Never on a Sunday
London's oldest surviving allotment is facing the threat of being built on thanks to plans by its landlord to construct a new housing development on part of the allotment site.
We desperately need to raise funds to pay for legal and specialist advice to help save our much loved allotments.
If you can spare just a few pound we would be very grateful for your help and support.
In early September 2016 the charity, Pathways, contacted plotholders at Northfield Allotments in Ealing to announce its proposal to build on 10% of the allotments. The development would include a five to six story block of social housing and four houses for sale to help fund the development.
Northfield Allotments are the oldest allotments in London. They were given by the Bishop of London to the people of Ealing in 1832, and are held as a permanent endowment. The charity Pathways is our landlord and the site is managed by a committee of seven plotholders. There are 141 plots.
The plotholders are a diverse range of ages and nationalities. Twenty nine of our plotholders live in flats – this is their only garden. We have around 50 children who have a safe place to play and learn about fruit and veg and get a chance to see tadpoles, stag beetles, bats and hedgehogs.
There are more than 25 pensioners who have a place to grow their own food and there is always company, someone to talk to. You are never alone when you have an allotment. People are friendly here and we share seedlings and produce.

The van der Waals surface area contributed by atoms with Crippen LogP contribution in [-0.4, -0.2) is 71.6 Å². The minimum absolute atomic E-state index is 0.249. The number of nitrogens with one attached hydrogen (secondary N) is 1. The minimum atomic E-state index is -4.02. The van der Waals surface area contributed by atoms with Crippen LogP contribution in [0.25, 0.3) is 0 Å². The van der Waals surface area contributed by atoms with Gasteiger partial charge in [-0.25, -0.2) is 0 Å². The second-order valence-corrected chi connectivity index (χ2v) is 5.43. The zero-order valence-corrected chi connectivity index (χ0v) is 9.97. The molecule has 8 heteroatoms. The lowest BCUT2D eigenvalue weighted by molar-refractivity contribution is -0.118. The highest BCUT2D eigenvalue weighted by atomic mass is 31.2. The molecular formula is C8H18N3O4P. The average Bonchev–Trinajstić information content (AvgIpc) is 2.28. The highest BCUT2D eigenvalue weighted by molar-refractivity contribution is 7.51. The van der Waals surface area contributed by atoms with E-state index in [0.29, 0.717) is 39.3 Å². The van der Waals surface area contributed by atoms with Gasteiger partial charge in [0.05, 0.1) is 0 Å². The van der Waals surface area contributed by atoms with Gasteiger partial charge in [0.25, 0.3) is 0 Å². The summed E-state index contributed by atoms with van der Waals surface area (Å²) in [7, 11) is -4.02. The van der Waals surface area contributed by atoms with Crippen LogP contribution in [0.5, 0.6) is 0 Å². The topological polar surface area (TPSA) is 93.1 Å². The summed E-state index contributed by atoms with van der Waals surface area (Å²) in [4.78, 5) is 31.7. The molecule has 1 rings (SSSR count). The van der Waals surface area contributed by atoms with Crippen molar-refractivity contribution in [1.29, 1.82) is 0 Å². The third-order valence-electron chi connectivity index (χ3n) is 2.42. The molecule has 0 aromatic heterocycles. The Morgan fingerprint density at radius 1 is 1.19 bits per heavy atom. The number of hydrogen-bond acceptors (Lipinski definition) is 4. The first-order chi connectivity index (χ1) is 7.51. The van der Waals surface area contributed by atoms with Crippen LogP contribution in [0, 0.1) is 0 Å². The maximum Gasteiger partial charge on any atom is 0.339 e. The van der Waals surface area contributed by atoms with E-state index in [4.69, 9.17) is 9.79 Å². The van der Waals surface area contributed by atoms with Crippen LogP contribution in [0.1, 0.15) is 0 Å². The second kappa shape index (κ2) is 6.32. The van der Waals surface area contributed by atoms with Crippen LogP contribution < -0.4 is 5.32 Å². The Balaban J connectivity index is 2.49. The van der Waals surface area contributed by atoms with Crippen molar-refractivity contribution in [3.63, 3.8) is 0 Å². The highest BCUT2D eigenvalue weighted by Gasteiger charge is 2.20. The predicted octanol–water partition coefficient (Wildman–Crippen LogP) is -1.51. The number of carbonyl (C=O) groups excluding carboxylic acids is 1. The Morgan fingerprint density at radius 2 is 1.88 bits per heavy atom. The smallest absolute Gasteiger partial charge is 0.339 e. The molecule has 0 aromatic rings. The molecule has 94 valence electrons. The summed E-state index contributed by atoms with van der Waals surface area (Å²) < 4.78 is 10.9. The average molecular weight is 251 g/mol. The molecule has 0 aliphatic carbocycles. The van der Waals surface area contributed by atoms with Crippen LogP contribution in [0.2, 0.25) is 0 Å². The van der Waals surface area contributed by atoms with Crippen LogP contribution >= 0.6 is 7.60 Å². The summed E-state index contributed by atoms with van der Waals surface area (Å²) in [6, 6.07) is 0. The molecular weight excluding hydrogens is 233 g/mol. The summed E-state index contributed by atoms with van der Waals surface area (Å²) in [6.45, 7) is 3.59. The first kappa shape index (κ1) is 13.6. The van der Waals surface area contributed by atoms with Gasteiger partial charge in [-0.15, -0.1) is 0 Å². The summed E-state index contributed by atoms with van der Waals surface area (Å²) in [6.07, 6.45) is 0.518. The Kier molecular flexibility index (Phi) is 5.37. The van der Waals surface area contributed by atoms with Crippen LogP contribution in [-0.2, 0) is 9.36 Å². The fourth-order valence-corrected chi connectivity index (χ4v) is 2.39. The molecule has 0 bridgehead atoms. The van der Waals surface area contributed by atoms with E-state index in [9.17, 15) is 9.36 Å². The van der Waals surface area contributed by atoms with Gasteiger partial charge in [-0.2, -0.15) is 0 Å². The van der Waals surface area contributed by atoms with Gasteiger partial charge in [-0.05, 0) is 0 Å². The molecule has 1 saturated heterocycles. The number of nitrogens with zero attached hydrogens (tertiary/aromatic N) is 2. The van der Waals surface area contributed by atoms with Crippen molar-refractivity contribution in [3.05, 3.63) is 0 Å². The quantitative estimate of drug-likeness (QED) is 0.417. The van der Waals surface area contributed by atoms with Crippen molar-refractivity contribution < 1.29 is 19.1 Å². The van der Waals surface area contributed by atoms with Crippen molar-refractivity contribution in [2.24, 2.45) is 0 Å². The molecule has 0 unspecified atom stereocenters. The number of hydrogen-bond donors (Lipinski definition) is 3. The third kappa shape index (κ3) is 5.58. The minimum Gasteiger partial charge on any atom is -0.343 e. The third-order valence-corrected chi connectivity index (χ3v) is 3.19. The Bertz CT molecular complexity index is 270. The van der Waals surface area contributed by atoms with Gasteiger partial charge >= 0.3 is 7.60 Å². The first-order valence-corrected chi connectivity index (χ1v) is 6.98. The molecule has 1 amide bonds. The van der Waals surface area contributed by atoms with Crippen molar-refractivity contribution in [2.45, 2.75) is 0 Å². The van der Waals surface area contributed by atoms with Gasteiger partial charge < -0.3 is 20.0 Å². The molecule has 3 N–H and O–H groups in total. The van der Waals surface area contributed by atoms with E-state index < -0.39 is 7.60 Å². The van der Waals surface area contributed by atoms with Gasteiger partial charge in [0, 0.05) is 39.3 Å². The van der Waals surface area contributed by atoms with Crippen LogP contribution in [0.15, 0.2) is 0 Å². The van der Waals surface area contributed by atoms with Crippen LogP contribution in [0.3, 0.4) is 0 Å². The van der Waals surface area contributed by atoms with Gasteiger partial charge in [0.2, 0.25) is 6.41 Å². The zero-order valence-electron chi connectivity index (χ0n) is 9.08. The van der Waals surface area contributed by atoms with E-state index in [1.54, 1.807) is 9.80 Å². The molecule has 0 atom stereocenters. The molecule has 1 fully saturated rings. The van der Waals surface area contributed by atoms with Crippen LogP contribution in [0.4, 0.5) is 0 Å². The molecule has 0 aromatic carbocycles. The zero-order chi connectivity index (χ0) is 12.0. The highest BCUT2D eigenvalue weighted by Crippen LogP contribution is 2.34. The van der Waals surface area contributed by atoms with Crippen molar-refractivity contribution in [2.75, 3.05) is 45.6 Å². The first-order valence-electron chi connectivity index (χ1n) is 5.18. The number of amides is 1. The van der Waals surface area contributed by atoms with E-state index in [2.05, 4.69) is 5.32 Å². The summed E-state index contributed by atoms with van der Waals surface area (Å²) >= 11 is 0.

We have counted 27 different nationalities – the only qualification to getting a plot is a love of gardening and the patience to wait on our waiting list (currently 72 people).
The hedgerow around the site is around 900m long and has been designated, by Ealing Borough council, a SINC - Site of Interest for Nature Conservation. It is an important and safe habitat for our hedgehogs, many nesting birds and insects. The allotments are a habitat for stag beetles, which are endangered and protected. With perfect timing the many visitors to our Halloween open day saw our bats flying around the site catching night flying insects.
On the 25th September at a special general meeting, the plotholders unanimously voted to oppose Pathways’ plans to concrete over the allotments.
We understand that social housing is important – but so are green open spaces. It shouldn’t have to be a choice of one or the other. We believe Pathways’ trustees have not fully considered alternatives to their proposal to ‘temporarily’ move 18 residents into what will be a permanent development on the allotments.
We believe a permanent endowment should be permanent.
The original allotments were much larger than they are today: 60% of the allotments were lost in the 1970s due to compulsory purchase by the council and building by Pathways. Our concern is that if planning permission is granted this time around it will be easier to lose more allotment land in the future as the pressure for housing so close to a Crossrail station increases.
When we lose green space we never get it back.
WHAT CAN YOU DO?
- Please write to your local councillors to let them know what you think of the proposal.
- Write to the Ealing Gazette and Ealing and Northfield forums.
- Sign up for our newsletter to keep up to date with what is going on.
- We need specialist help, especially once the plans are submitted to Ealing Council. This will cost money. So, please help by donating whatever you can to our fighting fund.
Please help us protect the allotments for another 184 years.
Many thanks for all your help and support.
The Ealing Dean Allotment Society.